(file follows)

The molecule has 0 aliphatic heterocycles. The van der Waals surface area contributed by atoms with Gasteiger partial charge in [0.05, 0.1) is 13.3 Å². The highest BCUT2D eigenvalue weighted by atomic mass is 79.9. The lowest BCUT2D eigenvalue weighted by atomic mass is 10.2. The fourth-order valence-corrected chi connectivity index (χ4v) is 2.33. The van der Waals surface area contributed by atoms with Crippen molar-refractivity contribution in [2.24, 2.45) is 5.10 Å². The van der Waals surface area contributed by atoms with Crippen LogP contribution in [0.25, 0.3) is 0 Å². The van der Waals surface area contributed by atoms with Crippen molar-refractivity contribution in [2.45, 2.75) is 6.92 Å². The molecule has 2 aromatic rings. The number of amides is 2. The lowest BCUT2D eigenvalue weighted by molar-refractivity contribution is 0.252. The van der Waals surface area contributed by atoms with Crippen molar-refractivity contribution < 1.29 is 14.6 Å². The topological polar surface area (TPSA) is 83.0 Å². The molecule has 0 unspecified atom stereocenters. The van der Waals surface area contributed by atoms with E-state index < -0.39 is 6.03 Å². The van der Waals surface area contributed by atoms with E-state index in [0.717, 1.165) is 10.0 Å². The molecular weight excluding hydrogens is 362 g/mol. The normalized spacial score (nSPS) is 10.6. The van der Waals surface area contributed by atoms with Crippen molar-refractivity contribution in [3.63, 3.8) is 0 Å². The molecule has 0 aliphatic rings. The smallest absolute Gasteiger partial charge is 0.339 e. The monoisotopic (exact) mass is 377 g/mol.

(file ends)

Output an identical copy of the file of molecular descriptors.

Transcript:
The molecule has 0 aliphatic heterocycles. The van der Waals surface area contributed by atoms with Gasteiger partial charge in [0.05, 0.1) is 13.3 Å². The highest BCUT2D eigenvalue weighted by atomic mass is 79.9. The lowest BCUT2D eigenvalue weighted by atomic mass is 10.2. The fourth-order valence-corrected chi connectivity index (χ4v) is 2.33. The van der Waals surface area contributed by atoms with Crippen molar-refractivity contribution in [2.24, 2.45) is 5.10 Å². The van der Waals surface area contributed by atoms with Crippen LogP contribution in [0.25, 0.3) is 0 Å². The van der Waals surface area contributed by atoms with Crippen molar-refractivity contribution in [2.45, 2.75) is 6.92 Å². The molecule has 2 aromatic rings. The number of amides is 2. The lowest BCUT2D eigenvalue weighted by molar-refractivity contribution is 0.252. The van der Waals surface area contributed by atoms with Crippen molar-refractivity contribution < 1.29 is 14.6 Å². The topological polar surface area (TPSA) is 83.0 Å². The molecule has 0 unspecified atom stereocenters. The van der Waals surface area contributed by atoms with E-state index < -0.39 is 6.03 Å². The van der Waals surface area contributed by atoms with E-state index in [0.717, 1.165) is 10.0 Å². The molecular weight excluding hydrogens is 362 g/mol. The normalized spacial score (nSPS) is 10.6. The van der Waals surface area contributed by atoms with Crippen molar-refractivity contribution in [3.63, 3.8) is 0 Å². The molecule has 0 aliphatic rings. The smallest absolute Gasteiger partial charge is 0.339 e. The monoisotopic (exact) mass is 377 g/mol.